Osteosarcoma (OSA) is the most common primary malignant musculoskeletal tumor and occurs mainly in young people (children and adolescents < 20 years of age). By inducing neovascularization, these tumors frequently lead to the development of bone and soft tissue metastases.
A large panel of mutations associated with significant variation in the expression of genes controlling cell proliferation or differentiation has been reported in OSA. Notably, suppressor genes such as p53, MDM2, and Rb were found to have major roles in tumorigenesis in OSA.1, 2 Some bone-related transcription factors also have been linked to OSA. For example, transgenic mice overexpressing c-fos in bone develop OSA.3 Osterix also may play a role in OSA tumor growth and metastasis.4, 5 Runx2 was found to be absent or nonfunctional in OSA cell lines.6 Genomic alterations on the Twist gene have been detected in high-grade pediatric OSA.7 The broad spectrum of mutations and the lack of correlation between cell differentiation and tumor grade led to focus on the defective control of cell growth processes and to establishment of strategies consisting of antiproliferative compounds. However, despite aggressive chemotherapeutic treatment strategies, the development of metastatic lesions and resistance to chemotherapy remain major mechanisms responsible for the failure of OSA treatment. Indeed, the estimated survival rate for patients with localized OSA is about 75% compared with 30% for patients with metastatic disease. Up to the present, only few genes such as HES18 and Ezrin9 were found to play a role in the progression of tumors and metastasis in OSA.
We have shown previously that statins induce antitumoral effects in OSA cells.10–12 Here we used microarray analysis to identify statin-modulated genes that potentially may be targeted to reduce tumor invasion in OSA. One identified sequence that we found to be downregulated by statins encodes cystein rich protein 61 (Cyr61; gene ID 94295). This immediate-early gene encodes a member of the CCN (cyr61/CTGF/Nov) family of secreted proteins comprising connective tissue growth factor (CTGF), nephroblastoma overexpressed (NOV), and three Wnt-induced secreted proteins (WISP1, -2, and -3). CCN proteins are associated with the extracellular matrix and cell surface.13 Here we demonstrate that Cyr61 expression correlates with in vivo aggressiveness and metastatic potential of human OSA. We also show that Cyr61 protein level increases with tumor grade in OSA patients and that Cyr61 silencing reduces in vitro and in vivo OSA cell invasion. Altogether, our results reveal that Cyr61 downregulation represents a novel potential molecular target for therapeutic intervention in metastatic OSA.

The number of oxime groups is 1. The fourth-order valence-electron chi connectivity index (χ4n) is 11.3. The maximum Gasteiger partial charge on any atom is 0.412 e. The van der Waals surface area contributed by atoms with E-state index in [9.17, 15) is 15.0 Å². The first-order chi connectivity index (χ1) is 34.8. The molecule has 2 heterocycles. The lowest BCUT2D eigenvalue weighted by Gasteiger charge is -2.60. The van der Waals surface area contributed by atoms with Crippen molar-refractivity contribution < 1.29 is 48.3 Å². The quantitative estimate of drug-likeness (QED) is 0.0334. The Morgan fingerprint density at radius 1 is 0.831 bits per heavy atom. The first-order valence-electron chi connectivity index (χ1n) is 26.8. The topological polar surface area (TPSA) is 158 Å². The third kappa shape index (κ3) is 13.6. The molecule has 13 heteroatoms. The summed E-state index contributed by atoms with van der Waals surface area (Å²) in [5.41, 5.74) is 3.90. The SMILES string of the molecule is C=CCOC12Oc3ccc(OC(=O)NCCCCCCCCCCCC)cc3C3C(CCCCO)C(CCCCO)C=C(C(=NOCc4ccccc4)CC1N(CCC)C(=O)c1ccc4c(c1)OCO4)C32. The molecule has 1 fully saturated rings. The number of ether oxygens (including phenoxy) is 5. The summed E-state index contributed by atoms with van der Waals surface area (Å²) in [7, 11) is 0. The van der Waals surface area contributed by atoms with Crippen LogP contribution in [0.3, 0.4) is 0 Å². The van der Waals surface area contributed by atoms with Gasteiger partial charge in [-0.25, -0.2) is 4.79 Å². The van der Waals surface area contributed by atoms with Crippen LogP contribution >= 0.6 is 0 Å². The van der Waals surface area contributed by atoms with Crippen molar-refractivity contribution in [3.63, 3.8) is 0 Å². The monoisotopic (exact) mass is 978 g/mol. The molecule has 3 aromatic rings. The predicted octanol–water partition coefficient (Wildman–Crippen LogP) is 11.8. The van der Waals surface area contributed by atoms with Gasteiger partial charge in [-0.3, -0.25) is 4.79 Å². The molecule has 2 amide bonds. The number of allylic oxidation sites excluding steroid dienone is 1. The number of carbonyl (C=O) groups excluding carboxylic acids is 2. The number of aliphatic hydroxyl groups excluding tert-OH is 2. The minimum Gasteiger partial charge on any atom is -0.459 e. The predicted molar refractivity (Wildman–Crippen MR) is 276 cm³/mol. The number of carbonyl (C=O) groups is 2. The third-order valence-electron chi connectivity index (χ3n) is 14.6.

Materials and Methods
SaOS2, U2OS, MG63, K7M2, and HEK293T cells were from ATCC (Rockville, MD, USA). OHS414 and CAL7215 cells were kindly provided by Dr Fournier and Dr Price (University of California Davis, La Jolla, CA, USA) and Dr Rochet (INSERM, UMR6235, Nice, France), respectively. Cells were cultured in DMEM (Invitrogen, Paisley, Scotland) containing 10% fetal calf serum (FCS), 10,000 U/mL of penicillin, and 10,000 µg/mL of streptomycin at 37°C in humidified atmosphere containing 5% CO2 in air. Culture medium was changed three times a week.
RNA extraction and RT-qPCR
RNA was isolated using TriZol Reagent (Invitrogen, Cergy Pontoise, France). RNA (3 µg) was denaturated for 10 minutes at 70°C and then reversed transcribed at 37°C for 90 minutes using 300 U of Moloney murine leukemia virus reverse transcriptase (MMLV), 15 µg oligodT primers, and 1 mM deoxynucleoside triphosphate (dNTP) in 30 µL of total volume. Quantitative polymerase chain reaction (qPCR) was performed using a SYBR Green Master Kit (ABGen, Courtabœuf, France) supplemented with 0.5 µM of primers: human Cyr61 primers: 5'-AAA CCC GGA TTT GTG AGG T-3' and 5'-GCT GCA TTT CTT GCC CTT T-3'; mouse cyr61 primers: 5'-GGA TCT GTG AAG TGC GTC CT-3' and 5'-CTG CAT TTC TTG CCC TTT TT-3'; 18S primers: 5'-CGG CTA CCA CAT CCA AGG AA-3' and 5'-GCT GGA ATT ACC GCG GCT-3'. Thermal conditions were 15 minutes at 95°C and then 40 cycles of 95°C for 20 seconds, 58°C for 15 seconds, and 72°C for 15 seconds. All signals with threshold cycle (Ct) > 39 were set as undetermined. Relative amounts of RNA were calculated by the 2–ΔΔCt method.